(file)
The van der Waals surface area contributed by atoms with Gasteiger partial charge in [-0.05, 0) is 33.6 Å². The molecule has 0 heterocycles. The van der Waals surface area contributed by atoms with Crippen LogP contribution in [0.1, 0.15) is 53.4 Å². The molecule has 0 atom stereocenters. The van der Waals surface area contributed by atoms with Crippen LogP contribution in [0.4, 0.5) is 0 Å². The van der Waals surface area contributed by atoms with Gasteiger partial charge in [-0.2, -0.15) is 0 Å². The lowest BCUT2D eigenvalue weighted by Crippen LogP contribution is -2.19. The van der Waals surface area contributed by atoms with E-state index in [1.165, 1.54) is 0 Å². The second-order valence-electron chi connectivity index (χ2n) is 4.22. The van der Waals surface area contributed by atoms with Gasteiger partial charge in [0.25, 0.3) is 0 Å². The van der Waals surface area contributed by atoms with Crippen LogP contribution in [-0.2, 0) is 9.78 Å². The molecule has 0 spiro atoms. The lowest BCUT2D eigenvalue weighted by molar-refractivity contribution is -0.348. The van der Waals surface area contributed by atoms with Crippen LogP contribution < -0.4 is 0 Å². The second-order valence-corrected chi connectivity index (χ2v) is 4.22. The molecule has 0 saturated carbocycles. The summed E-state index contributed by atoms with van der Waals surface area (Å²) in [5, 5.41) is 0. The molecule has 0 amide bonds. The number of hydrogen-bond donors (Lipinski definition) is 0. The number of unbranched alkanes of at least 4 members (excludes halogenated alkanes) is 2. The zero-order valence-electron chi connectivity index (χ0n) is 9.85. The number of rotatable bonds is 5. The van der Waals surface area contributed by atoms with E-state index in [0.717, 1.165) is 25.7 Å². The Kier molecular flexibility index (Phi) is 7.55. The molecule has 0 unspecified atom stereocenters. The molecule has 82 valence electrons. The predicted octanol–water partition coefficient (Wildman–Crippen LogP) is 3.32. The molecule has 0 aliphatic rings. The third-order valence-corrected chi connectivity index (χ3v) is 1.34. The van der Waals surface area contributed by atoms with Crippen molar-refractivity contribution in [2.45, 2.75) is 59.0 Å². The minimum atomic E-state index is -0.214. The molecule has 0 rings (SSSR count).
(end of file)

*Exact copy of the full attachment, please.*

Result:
The van der Waals surface area contributed by atoms with Gasteiger partial charge in [-0.05, 0) is 33.6 Å². The molecule has 0 heterocycles. The van der Waals surface area contributed by atoms with Crippen LogP contribution in [0.1, 0.15) is 53.4 Å². The molecule has 0 atom stereocenters. The van der Waals surface area contributed by atoms with Crippen LogP contribution in [0.4, 0.5) is 0 Å². The van der Waals surface area contributed by atoms with Gasteiger partial charge in [-0.2, -0.15) is 0 Å². The lowest BCUT2D eigenvalue weighted by Crippen LogP contribution is -2.19. The van der Waals surface area contributed by atoms with E-state index in [1.165, 1.54) is 0 Å². The second-order valence-electron chi connectivity index (χ2n) is 4.22. The van der Waals surface area contributed by atoms with Gasteiger partial charge in [0.25, 0.3) is 0 Å². The van der Waals surface area contributed by atoms with Crippen LogP contribution in [-0.2, 0) is 9.78 Å². The molecule has 0 spiro atoms. The lowest BCUT2D eigenvalue weighted by molar-refractivity contribution is -0.348. The van der Waals surface area contributed by atoms with Crippen LogP contribution < -0.4 is 0 Å². The second-order valence-corrected chi connectivity index (χ2v) is 4.22. The molecule has 0 saturated carbocycles. The summed E-state index contributed by atoms with van der Waals surface area (Å²) in [5, 5.41) is 0. The molecule has 0 amide bonds. The number of hydrogen-bond donors (Lipinski definition) is 0. The number of unbranched alkanes of at least 4 members (excludes halogenated alkanes) is 2. The zero-order valence-electron chi connectivity index (χ0n) is 9.85. The number of rotatable bonds is 5. The van der Waals surface area contributed by atoms with E-state index in [0.717, 1.165) is 25.7 Å². The Kier molecular flexibility index (Phi) is 7.55. The molecule has 0 unspecified atom stereocenters. The molecule has 82 valence electrons. The predicted octanol–water partition coefficient (Wildman–Crippen LogP) is 3.32. The molecule has 0 aliphatic rings. The third-order valence-corrected chi connectivity index (χ3v) is 1.34. The van der Waals surface area contributed by atoms with Crippen molar-refractivity contribution in [2.45, 2.75) is 59.0 Å². The minimum atomic E-state index is -0.214. The molecule has 0 rings (SSSR count).